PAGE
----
Tesla offers Model Y and Model 3 insurance price cut subsidy in China as it cracks down on expensive showrooms ↺
As Tesla's largest Gigafactory in Shanghai is roaring back from China's pandemic restrictions with a record production output of the Model 3 and Model Y, Tesla initiated a move some say could be a harbinger of a price cut. Starting September 16, it now offers buyers of the Model Y or Model 3 a price subsidy of RMB 8,000 (US$1,140) if they get insurance in the store as well.
Last month, Tesla exported a record number of these two made-in-China electric car models and the wait time for them has shortened significantly to just a few weeks, while dealers hint that there is even a small number of cars on hand for walk-ins. This may have prompted Tesla to start offering the insurance subsidy, but the move has upset owners who bought their Model 3 or Model Y just a few days before the de facto price cut, regardless of its modest amount compared to the overall price of the cars.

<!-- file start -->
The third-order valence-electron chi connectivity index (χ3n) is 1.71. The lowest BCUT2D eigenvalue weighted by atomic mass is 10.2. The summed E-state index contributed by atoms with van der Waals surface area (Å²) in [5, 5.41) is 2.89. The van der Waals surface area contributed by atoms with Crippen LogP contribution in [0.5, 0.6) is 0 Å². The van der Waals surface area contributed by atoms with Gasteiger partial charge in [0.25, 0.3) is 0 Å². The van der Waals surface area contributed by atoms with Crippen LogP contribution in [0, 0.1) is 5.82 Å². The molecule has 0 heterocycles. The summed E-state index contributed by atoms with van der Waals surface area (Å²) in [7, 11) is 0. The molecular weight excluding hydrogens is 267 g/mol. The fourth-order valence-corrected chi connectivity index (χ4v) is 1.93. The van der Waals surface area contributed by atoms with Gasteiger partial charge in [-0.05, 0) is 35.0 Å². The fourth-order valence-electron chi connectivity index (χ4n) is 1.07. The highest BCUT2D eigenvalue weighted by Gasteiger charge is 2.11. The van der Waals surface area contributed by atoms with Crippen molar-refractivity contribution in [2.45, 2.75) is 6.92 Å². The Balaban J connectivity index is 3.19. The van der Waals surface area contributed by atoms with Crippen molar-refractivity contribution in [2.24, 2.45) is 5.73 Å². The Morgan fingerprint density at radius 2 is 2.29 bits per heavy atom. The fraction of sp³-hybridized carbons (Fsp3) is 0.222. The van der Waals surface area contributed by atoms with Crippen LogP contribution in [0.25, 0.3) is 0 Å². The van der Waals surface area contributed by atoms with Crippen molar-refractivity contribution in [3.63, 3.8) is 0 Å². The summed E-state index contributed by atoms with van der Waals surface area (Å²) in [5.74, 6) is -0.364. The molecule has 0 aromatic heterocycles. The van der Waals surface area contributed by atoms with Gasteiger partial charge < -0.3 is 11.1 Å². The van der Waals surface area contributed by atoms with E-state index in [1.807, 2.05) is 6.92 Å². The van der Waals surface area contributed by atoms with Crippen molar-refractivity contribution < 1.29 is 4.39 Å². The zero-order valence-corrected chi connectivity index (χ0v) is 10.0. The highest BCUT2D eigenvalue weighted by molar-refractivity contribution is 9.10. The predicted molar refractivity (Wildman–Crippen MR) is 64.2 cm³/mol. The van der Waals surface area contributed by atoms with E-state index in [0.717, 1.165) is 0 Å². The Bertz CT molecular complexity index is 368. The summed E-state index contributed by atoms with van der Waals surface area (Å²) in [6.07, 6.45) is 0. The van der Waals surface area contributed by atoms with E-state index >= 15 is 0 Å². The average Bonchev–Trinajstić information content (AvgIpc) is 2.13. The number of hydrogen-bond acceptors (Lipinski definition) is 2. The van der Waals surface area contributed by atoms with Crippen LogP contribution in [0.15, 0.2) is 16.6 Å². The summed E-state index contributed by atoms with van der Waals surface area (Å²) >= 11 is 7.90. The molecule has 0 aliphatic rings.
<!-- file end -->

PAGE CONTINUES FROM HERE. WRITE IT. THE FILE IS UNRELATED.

While Giga Shanghai is firing on all cylinders with a record manufacturing and export quantities, daily life in China is still affected by the rolling lockdowns that local governments are imposing on multimillion cities with COVID-19 outbreaks. Tesla has therefore decided that the prestige showroom locations in places like Beijing shopping malls are now only money pits and actually deduct from the customer service experience. According to Yale Zhang, a consultant at Shanghai's Automotive Foresight:
It's not necessary to open showrooms in expensive shopping malls, especially when the repair business has become lucrative. It makes better sense to keep only one or two showrooms downtown to keep the brand positioning but move more to suburbs.
With less people to look at or test drive the Tesla cars placed in malls, exorbitant rents make less economic sense and Tesla is reportedly looking to move its mall showrooms to the suburbs. Besides the cost savings, Tesla will be able to provide better service there by combining showrooms with repair services. Elon Musk is on a quest to greatly improve his car buyers' experience in China as Tesla has been facing many complaints about slow or spotty problem-solving from its customers there and is apparently taking measures to remedy them.